Those were the days
Story by: Zane Mirfin - Photo by: Zane Mirfin
Hanmer Springs is a great place to visit. Known best as an alpine holiday retreat with wonderful thermal pools, it is a fabulous venue for all manner of pursuits.
The town itself is awesome, with oak-lined avenues, forest walks, good shopping, fine restaurants and bars, and plenty of accommodation options. There’s a lot of outdoor adventure available in the form of bike trails, jetboating, bungy jumping and even Mt. Lyford Skifield.
Myself, I like Hanmer for the trout fishing nearby. By road, it’s easy to access the headwaters of the Waiau and Clarence river systems, but what makes Hanmer a really good base for guiding foreign anglers is the great helicopter access waters. Magical rivers such as the headwaters and tributaries of the Rakaia, Waimakariri, Hurunui, Waiau and others beckon enticingly. We’ve even fished for sea run trout and kahawai in the surf by chopper or flown over the West Coast mountains into the large rivers that drain into the Tasman Sea.
The real attraction of fishing the waters of North Canterbury is the abundance of large brown trout. The eastern rivers are big sky country, with stunning vistas of alpine peaks, tussock-clad valleys and mountain forests.
Protected by the weather and wind, fish grow large in clear rocky streams, and many trout are sea-run nomads from the Pacific Ocean. The dreaded nor’wester wind is feared by all fly fishermen.
When the wind howls it can reduce experienced anglers to tears, but when conditions are optimal the quality of the fishing experience can be unbeatable.
Some of my favourite memories are with Los Angeles fly fishing hotshots Skip and Ken.
On one heli-trip, Skip broke three rods for the day – with my help, when my pack dropped on a spare rod while Skip fought a big fish. We managed to make a composite rod out of the three, with the help of some insulation tape, and kept on fishing. Skip landed 11 fish weighing more than 3.5 kilograms that day, but the fun part was when he obtained an ‘‘I’m In Training’’ badge at a restaurant that night, which I was made to wear for the rest of the trip.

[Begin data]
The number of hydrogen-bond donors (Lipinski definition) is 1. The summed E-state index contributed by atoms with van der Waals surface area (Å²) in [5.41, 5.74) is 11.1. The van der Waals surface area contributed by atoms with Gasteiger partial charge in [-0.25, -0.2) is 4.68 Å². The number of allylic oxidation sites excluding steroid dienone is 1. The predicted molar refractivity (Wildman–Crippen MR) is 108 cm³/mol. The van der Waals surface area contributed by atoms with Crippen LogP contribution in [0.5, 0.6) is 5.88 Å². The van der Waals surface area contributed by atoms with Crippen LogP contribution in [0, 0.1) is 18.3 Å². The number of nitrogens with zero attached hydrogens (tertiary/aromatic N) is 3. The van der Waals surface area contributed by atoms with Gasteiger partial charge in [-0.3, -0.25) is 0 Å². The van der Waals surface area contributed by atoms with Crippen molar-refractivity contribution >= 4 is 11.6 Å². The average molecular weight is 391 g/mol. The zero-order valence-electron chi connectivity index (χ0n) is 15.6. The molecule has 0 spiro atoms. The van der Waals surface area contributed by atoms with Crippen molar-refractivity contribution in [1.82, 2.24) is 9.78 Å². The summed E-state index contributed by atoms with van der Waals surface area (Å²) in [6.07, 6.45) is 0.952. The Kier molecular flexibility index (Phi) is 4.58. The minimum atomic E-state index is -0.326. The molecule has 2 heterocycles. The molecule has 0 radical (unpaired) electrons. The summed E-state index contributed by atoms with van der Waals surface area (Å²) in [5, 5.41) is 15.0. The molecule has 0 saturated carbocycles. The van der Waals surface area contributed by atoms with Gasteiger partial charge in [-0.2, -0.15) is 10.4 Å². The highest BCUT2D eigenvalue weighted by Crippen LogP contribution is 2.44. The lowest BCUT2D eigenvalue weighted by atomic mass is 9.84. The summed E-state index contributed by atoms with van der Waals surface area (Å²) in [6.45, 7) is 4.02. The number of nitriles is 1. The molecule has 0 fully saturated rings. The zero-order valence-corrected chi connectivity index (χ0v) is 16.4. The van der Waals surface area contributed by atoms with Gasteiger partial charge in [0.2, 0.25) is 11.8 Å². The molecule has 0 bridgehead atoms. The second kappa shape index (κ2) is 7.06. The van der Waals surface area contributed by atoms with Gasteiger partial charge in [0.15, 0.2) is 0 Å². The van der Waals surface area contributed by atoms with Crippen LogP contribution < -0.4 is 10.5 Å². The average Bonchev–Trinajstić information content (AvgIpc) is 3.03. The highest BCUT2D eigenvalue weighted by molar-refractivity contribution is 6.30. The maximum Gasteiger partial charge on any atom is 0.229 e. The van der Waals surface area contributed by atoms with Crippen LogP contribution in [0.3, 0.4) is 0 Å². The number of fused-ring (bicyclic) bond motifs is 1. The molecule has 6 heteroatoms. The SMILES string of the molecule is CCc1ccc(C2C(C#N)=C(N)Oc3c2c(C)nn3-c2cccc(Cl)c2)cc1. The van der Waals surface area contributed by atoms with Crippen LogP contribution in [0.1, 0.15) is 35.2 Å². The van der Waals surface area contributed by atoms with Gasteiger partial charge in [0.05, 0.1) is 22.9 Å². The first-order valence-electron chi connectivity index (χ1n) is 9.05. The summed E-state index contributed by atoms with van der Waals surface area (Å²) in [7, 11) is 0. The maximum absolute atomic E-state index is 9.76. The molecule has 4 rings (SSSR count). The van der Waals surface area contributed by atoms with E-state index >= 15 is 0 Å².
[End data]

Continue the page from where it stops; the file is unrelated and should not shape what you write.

My last trip to Hanmer fishing this week wasn’t so successful. I drove down the night before, only seeing the rivers of Tasman district in the headlights. Arriving at 1am, everyone was snoring when I quietly bunked down. Morning came fast and it was great to catch up with Otago guiding mate Selwyn Shanks, who owns Centrefire McCarthy’s Flyshop in Dunedin, and Americans Paul and Walt. It was a cracking day and I was on the phone at 7am to the helicopter company. It was Christchurch Show Weekend and we assumed anglers would be out in force; we also knew the wind was coming.
The plan was to fly into St James Station for the day, and even as we flew in we could see the vehicles heading for the Waiau River area. Purchased by the last Labour government for about $40 million, St James Station is a magnificent piece of real estate, with towering mountains, rocky gorges and broad meadows. There were no fisherman around, but it was clear that things had changed.
There were worker tents pitched at the Henry confluence as the last bridge was constructed across the river for the current Government’s vision to provide cycle trails. Bike trails had been constructed and roads had been improved to allow four-wheel drive access to the public. It was clear that fishing here was never going to be the same.
The wind was strong and the fishing results modest that day between the two parties, but we did land fish to 3.6kg. Fish numbers appeared to be down, the fish smaller and more skittish, and much of the magic waned as we encountered boot prints and recent signs of other visitors.
Flying out, we were in for a shock, as people had turned up from everywhere. There were cyclists, pig hunters, anglers in the river behind us, even a tent city. I’d hardly ever seen other people in the St James before, so this was a totally new development.
As we flew out to spend the next day in the waters of Molesworth, I realised that I had probably seen the best of these rivers, from a fly fishing perspective. The past few decades of no-one much around had been a bubble before better roading, improved public knowledge, DOC management and the internet.
In many ways, improved public access to St James Station will be a bonus for Hanmer and introduce a new type of recreationalist to the area. The bike ride will be wild and epic, and improved vehicle access for hunters and anglers will be appreciated by most. I’ve always supported improved public access to our wild lands and no one can complain about access issues to St James again.
Progress is good, I guess, except when you’re a hardcore fishing bum like myself. Alas poor St James, I knew you well.